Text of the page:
Uncertainty over the relationship between the FCRA's preemption provisions and GLBA's FCRA savings clause regarding affiliate sharing has helped the financial industry to successfully oppose state laws seeking to further regulate financial privacy. When that FCRA preemption provision expires, there will be greater clarity for legislators about states' rights to regulate affiliated transactions.


RECOMMENDATIONS

 (1) STRENGTHEN GLBA

The Gramm-Leach-Bliley Act should be strengthened. Consumers should be granted an affirmative informed consent right (opt-in) before non-public personal information is shared with either affiliates or third parties.

Providing informed consent and providing notice are only two of a set of Fair Information Practices that give consumers control over the use of their confidential information. Protection of privacy requires data collectors to adhere to all of the Fair Information Practices. Efforts by industry groups to "dumb-down" the Fair Information Practices should be resisted.

(2) RESIST EFFORTS TO ELIMINATE STATES' RIGHT

TO ENACT STRONGER LAWS

Congress should resist efforts by industry lobbies to eliminate the right of states to pass stronger financial privacy laws. Congress should also reject proposed federal legislation (HR 3068) and similar amendments to place a moratorium on stronger financial privacy laws.

In addition, Congress should reject the specious claims of some financial industry lobbyists that strong state privacy laws deter homeland security. According to a February 2002 Associated Press story:

 

The banking industry is reaching out to Homeland Security Director Tom Ridge and lawmakers in search of federal help to block state consumer privacy laws that bankers argue will hinder their efforts to spot terrorists.  Industry lobbyists have been arguing that state laws that prohibit banks from sharing consumer information without permission might preclude them from alerting law enforcement to potential crimes.  "We would have trouble communicating with law enforcement ... and it would be extremely chaotic. We need a uniform privacy standard," said David Liddle of the Financial Services Roundtable, an industry lobby. ."

As far as we know, Director Ridge has not dignified these requests with any comment.

 (3) REJECT CLAIMS THAT COSTS OF PRIVACY ARE TOO HIGH

We urge the Congress to reject industry claims that privacy's costs are too high and its benefits too low. We have reviewed a number of presumably-industry-funded studies purporting to make this claim and find their methodology lacking. We refer the committee to an alternate study, by an independent consultant, which critiques the industry studies and points out numerous benefits of privacy as well as the costs of insufficient privacy protection. As Robert Gellman points out:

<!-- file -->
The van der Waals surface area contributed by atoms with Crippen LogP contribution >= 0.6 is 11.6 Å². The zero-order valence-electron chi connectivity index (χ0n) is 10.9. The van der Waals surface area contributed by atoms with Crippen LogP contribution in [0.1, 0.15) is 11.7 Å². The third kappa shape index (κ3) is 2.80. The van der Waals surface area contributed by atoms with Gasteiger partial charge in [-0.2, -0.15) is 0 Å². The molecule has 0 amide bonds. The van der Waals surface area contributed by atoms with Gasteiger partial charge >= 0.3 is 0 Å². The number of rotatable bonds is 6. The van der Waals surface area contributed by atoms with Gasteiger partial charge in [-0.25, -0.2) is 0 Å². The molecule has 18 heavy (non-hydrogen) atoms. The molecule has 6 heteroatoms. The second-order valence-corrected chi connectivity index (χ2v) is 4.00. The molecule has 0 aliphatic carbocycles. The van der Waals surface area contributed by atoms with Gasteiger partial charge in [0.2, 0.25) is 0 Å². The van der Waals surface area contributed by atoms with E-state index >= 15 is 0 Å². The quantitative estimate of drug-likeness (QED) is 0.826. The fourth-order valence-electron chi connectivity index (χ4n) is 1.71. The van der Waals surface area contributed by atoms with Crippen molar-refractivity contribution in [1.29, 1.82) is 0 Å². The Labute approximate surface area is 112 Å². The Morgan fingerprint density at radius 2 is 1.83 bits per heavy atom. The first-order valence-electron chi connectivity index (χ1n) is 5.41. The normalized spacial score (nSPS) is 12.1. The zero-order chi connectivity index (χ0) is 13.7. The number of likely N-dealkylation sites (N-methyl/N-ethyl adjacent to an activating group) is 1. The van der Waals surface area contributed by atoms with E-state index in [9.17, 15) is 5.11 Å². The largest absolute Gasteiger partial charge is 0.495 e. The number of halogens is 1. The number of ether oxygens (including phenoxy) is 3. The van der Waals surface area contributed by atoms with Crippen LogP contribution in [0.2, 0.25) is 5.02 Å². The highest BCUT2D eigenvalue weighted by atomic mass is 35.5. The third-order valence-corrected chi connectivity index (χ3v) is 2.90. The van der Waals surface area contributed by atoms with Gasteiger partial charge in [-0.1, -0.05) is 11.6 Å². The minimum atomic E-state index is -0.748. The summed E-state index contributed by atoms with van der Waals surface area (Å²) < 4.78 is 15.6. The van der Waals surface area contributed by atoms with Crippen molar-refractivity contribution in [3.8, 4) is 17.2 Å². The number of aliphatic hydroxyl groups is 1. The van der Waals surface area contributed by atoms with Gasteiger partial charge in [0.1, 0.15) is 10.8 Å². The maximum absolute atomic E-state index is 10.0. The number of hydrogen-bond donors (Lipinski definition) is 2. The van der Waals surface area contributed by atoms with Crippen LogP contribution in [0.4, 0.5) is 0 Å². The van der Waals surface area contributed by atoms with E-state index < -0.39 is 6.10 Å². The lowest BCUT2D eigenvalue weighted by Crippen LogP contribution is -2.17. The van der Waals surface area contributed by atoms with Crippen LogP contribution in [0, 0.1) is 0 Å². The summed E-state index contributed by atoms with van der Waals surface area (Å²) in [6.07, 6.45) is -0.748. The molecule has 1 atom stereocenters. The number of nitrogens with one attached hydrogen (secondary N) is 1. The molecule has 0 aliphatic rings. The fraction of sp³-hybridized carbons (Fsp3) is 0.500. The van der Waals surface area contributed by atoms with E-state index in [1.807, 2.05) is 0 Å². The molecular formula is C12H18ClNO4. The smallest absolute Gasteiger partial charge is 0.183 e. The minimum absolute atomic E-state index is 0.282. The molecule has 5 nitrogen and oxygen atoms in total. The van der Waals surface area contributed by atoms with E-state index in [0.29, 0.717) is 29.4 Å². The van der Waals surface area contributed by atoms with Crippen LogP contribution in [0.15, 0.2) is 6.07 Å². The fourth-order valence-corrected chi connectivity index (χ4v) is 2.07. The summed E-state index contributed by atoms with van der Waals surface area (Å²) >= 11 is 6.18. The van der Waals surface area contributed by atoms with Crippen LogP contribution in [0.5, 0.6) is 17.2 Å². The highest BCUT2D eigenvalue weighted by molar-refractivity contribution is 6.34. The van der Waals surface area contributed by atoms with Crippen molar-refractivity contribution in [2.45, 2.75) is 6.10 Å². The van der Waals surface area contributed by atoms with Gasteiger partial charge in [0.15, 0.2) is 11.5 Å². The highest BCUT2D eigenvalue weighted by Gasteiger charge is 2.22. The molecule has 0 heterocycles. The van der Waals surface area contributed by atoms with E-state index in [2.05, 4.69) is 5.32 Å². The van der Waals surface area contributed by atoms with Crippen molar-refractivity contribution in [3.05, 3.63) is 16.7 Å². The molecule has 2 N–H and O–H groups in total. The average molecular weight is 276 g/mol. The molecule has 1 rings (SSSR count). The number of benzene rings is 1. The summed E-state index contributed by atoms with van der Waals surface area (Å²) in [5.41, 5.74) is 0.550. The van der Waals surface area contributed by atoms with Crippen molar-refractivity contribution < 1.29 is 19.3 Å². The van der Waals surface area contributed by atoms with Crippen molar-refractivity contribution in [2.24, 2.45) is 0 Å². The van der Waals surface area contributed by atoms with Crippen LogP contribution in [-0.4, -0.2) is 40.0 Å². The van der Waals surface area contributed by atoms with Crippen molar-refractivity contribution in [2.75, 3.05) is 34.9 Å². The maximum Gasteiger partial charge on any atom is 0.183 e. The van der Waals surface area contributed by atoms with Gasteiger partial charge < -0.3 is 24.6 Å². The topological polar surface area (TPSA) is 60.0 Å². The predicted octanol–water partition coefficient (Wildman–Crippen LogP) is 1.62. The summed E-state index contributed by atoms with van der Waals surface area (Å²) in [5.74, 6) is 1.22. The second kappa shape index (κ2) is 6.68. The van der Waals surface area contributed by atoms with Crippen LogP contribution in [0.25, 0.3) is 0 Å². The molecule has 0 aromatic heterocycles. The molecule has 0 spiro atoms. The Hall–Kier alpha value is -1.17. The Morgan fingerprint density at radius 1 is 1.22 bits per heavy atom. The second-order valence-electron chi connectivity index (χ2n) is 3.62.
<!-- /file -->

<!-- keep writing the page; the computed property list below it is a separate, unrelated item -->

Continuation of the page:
The cost of privacy is a legitimate issue, but the studies and the conclusions drawn from them have serious flaws. In fact, the costs incurred by both business and individuals due to incomplete or insufficient privacy protections reach tens of billions of dollars every year. [Emphasis added.]  

CONCLUSION:

Thank you for the opportunity to provide our views before the committee today on the important matter of financial privacy. You, Mr. Chairman, and other committee members, especially Senator Shelby and Senator Dodd, Senate Co-Chairs of the Bi-Partisan Congressional Privacy Caucus, should be commended for your leadership on financial privacy. We look forward to working with you to strengthen consumer privacy rights.

ENDNOTES


U.S. PIRG (www.uspirg.org) is the national lobbying office for the State Public Interest Research Groups (www.pirg.org).  State PIRGs are non-profit, non-partisan public interest advocacy groups.

  Consumer Action, (www.consumer-action.org) founded in 1971, is active on privacy issues both in California and on the national level working through its network of more than 6,500 community based organizations. Consumer Federation of America (www.consumerfed.org) is a coalition of 240 national, state and local consumer groups around the country. Consumer Advocate Remar Sutton is President of the Consumer Task Force on Automotive Issues (http://www.autoissues.org/). He and the Task Force are founding members of www.privacyrightsnow.com Consumers Union (www.consumer.org) is the non-profit, non-partisan, non-commercial publisher of Consumers Reports magazine and maintains advocacy offices in California, Washington, DC and Texas. The Electronic Privacy Information Center (EPIC) (www.epic.org) was established in 1994 to focus public attention on emerging civil liberties issues and to protect privacy, the First Amendment, and constitutional values. The Identity Theft Resource Center (http://www.idtheftcenter.org/) is a nationwide nonprofit organization dedicated to developing and implementing a comprehensive program against identity theft.  Junkbusters, Inc.  (www.junkbusters.com) offers free software and other tools to fight junk mail, spam, cookies, and other forms of privacy invasion. The Privacy Rights Clearinghouse (www.privacyrights.org) is a nonprofit consumer information and advocacy program.  Private Citizen, Inc  (http://www.private-citizen.com/) is nationally known and respected as America's foremost consumer organization fighting against the direct marketing industry's privacy-abusive practices.

  The Privacy Coalition was established in 2001 by a broad range of consumer, privacy, civil liberties, family-based and conservative organizations that share strong views about the right to privacy. The groups had previously worked together on a more informal basis in opposition to the intrusive Know-Your-Customer rules and in support of financial privacy proposals offered in the 106th Congress by members of the bi-partisan Congressional Privacy Caucus, co-chaired by Senate Banking Committee members Richard Shelby and Christopher Dodd and House Energy and Commerce Committee members Joe Barton and Ed Markey. Groups endorsing the coalition's legislative candidate Privacy Pledge are listed at the website PrivacyPledge.Org.